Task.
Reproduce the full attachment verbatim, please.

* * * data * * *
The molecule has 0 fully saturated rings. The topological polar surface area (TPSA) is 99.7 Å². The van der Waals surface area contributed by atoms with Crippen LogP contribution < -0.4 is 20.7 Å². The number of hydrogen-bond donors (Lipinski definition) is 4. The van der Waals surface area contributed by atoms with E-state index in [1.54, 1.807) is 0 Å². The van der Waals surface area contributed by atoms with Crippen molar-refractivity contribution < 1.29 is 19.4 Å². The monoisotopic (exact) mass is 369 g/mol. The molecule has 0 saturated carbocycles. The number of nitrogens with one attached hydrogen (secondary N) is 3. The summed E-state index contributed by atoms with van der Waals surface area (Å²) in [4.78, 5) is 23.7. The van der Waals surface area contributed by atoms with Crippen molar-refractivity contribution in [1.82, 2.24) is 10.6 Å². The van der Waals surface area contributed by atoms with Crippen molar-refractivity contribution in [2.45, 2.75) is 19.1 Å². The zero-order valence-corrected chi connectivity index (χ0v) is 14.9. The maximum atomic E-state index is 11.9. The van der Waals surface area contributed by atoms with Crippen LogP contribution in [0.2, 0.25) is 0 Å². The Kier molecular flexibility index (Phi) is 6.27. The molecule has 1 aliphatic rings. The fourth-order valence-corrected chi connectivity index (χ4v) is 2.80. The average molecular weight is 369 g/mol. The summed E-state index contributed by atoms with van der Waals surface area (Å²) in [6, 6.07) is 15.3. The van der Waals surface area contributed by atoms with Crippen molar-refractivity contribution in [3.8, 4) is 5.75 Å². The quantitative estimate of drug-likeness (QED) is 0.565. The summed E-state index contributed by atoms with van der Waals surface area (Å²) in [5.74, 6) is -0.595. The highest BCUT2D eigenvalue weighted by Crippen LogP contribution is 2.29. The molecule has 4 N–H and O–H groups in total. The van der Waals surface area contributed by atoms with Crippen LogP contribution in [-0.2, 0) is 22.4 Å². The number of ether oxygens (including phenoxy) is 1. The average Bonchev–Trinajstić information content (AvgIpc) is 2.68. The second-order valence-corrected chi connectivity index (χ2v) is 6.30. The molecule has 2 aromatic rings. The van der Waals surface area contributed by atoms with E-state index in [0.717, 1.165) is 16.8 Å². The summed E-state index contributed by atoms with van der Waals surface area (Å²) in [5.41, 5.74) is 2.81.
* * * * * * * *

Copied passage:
The molecule has 0 fully saturated rings. The topological polar surface area (TPSA) is 99.7 Å². The van der Waals surface area contributed by atoms with Crippen LogP contribution < -0.4 is 20.7 Å². The number of hydrogen-bond donors (Lipinski definition) is 4. The van der Waals surface area contributed by atoms with E-state index in [1.54, 1.807) is 0 Å². The van der Waals surface area contributed by atoms with Crippen molar-refractivity contribution < 1.29 is 19.4 Å². The monoisotopic (exact) mass is 369 g/mol. The molecule has 0 saturated carbocycles. The number of nitrogens with one attached hydrogen (secondary N) is 3. The summed E-state index contributed by atoms with van der Waals surface area (Å²) in [4.78, 5) is 23.7. The van der Waals surface area contributed by atoms with Crippen molar-refractivity contribution in [1.82, 2.24) is 10.6 Å². The van der Waals surface area contributed by atoms with Crippen molar-refractivity contribution in [2.45, 2.75) is 19.1 Å². The zero-order valence-corrected chi connectivity index (χ0v) is 14.9. The maximum atomic E-state index is 11.9. The van der Waals surface area contributed by atoms with Crippen LogP contribution in [0.2, 0.25) is 0 Å². The Kier molecular flexibility index (Phi) is 6.27. The molecule has 1 aliphatic rings. The fourth-order valence-corrected chi connectivity index (χ4v) is 2.80. The average molecular weight is 369 g/mol. The summed E-state index contributed by atoms with van der Waals surface area (Å²) in [6, 6.07) is 15.3. The van der Waals surface area contributed by atoms with Crippen molar-refractivity contribution in [3.8, 4) is 5.75 Å². The quantitative estimate of drug-likeness (QED) is 0.565. The summed E-state index contributed by atoms with van der Waals surface area (Å²) in [5.74, 6) is -0.595. The highest BCUT2D eigenvalue weighted by Crippen LogP contribution is 2.29. The molecule has 4 N–H and O–H groups in total. The van der Waals surface area contributed by atoms with Crippen LogP contribution in [-0.2, 0) is 22.4 Å². The number of ether oxygens (including phenoxy) is 1. The average Bonchev–Trinajstić information content (AvgIpc) is 2.68. The second-order valence-corrected chi connectivity index (χ2v) is 6.30. The molecule has 2 aromatic rings. The van der Waals surface area contributed by atoms with E-state index in [0.717, 1.165) is 16.8 Å². The summed E-state index contributed by atoms with van der Waals surface area (Å²) in [5.41, 5.74) is 2.81.